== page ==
The Absolutely True Diary of a Part-Time Indian
Arnold Spirit Jr. is a fourteen year old born with hydrocephalus ("water on the brain"). His physical and neurological disabilities make him different from his peers; the relentless poverty on the Native American reservation is bleak. Arnold transfers to a majority-Caucasian school, in which he is the only Native American (and the school's mascot is an Indian). Scorned by friends on the reservation and by racists at his new school, which adds even more difficulty to his adolescence, Arnold manages to make friends and to play on the varsity basketball team. At times raw, provocative, hilarious, irreverent, and heartbreaking, this is a mature YA novel from a prominent Native American author.
I reviewed Accidents of Nature way back in 2007; although I haven't reread it since, I remember that it is an eye-opening and powerful look at a camp for teens with physical and mental disabilities in the 1970s. The teens' fights against infantilization and condescending behavior from the able-bodied camp staff is a remarkable aspect of the novel.
I reviewed Annexed in 2010; as the Anne Frank House is an integral part of TFIOS, I thought it earned a spot on this list. I read Annexed because it was fairly controversial at the time, and thought it quite moving. Readers who were drawn to the intense love story in TFIOS should investigate this one.
When I was a teen, I was drawn to stories and nonfiction with characters that had disabilities or were dealing with diseases; I was interested in a medical-based career at time and volunteered every summer at a children's hospital, so I was curious about a variety of situations. (I can remember my favorite reads, but they are likely long out of print, and probably present an outdated viewpoint). Blindsided would have been a top favorite if it had been published when I was a teen; reading it as an adult, I appreciated that author Priscilla Cummings thoroughly researched the lives of students at a residential school for the blind. Although an over the top scene involving a bear strains credulity (as I noted in my 2010 review), it's an intriguing look at a teen dealing with her rapidly decreasing eyesight.
Jordan Sonnenblick is one of my favorite YA authors; Drums, Girls, and Dangerous Pie is one of his best. Told from the perspective of a thirteen year old dealing with his younger brother's leukemia diagnosis treatment, it is a unique and realistic look at a complicated and scary situation in a teen's life. The sequel, After Ever After, is told from younger brother Jeff's perspective after he goes into remission (I briefly reviewed it in 2010).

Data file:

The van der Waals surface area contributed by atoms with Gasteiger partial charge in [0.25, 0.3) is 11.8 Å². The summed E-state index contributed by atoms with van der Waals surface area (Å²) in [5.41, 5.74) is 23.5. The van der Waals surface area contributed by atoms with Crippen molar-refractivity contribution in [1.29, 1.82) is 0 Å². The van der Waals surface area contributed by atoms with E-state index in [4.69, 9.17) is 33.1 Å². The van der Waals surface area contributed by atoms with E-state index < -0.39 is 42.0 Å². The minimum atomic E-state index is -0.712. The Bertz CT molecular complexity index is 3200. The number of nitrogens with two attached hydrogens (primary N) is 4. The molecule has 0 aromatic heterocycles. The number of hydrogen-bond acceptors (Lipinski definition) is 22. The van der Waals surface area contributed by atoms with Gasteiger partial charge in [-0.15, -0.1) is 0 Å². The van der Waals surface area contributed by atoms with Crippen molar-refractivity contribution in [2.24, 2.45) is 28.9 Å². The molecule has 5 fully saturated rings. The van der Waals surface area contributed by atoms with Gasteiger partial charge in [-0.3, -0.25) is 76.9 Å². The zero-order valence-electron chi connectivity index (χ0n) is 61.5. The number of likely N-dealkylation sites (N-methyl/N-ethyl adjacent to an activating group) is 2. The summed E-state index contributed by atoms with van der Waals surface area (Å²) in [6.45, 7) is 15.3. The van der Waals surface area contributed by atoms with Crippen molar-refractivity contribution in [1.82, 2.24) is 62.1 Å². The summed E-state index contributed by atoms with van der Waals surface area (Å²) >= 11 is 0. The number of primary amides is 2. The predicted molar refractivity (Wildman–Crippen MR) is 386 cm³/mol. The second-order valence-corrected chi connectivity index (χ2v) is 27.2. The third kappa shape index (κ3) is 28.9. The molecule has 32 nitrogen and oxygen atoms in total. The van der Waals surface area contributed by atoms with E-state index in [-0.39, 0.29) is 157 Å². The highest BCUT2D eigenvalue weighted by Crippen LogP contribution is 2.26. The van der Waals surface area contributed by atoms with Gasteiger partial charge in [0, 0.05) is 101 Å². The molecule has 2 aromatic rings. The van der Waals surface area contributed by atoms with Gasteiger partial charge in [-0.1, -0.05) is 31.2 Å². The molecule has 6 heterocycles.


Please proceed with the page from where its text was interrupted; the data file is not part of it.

TFIOS fans who were drawn to the themes of facing mortality and dealing with the loss of loved ones should check out Pieces by the fabulous YA author Chris Lynch. Eighteen year old Eric is devastated by the death of older brother Duane in a diving accident. Connecting with the recipients of Duane's donated organs brings new complicated friendships into his life. Eric's raw and unsettled grief is hard-hitting at times; Lynch sensitively explores the roller-coaster of emotions that are inevitable with an unexpected death.
I remember reading a handful of YA books that dealt with HIV/AIDS, but most, from what I remember, did not include a main character with HIV (the main character had a family member with the disease). Positively features thirteen year old Emerson, who was diagnosed with HIV at the age of four. I reviewed it back in 2010. Readers looking for medical-based fiction might be interested in reading this.
Revolution is a heartbreaking and brilliantly written YA novel that remains one of my favorite YA reads in recent years. You can read my 2010 review for further detail.
Sixteen year old Jessica's promising track career is derailed by a school bus accident that leaves her an amputee. I briefly reviewed The Running Dream in 2011 and thought it very deserving of the Schneider Family Book Award.
Although I haven't reread Shark Girl since I reviewed it in 2007, I remember that it is a stunning read about a talented swimmer facing the reality of losing an arm after a shark attack.
I reviewed The Sky is Everywhere for the March 2010 issue of School Library Journal. It's an emotional and mature story of a teenage girl grappling with the loss of her sister due to a heart condition.
Readers who want a variety of emotionally powerful reads should also try YA novels by Joan Bauer, Sarah Dessen, and Lurlene McDaniel, who has made a career of creating characters with life-threatening conditions.
Jennifer Schultz, Youth Services Librarian, Fauquier County Public Library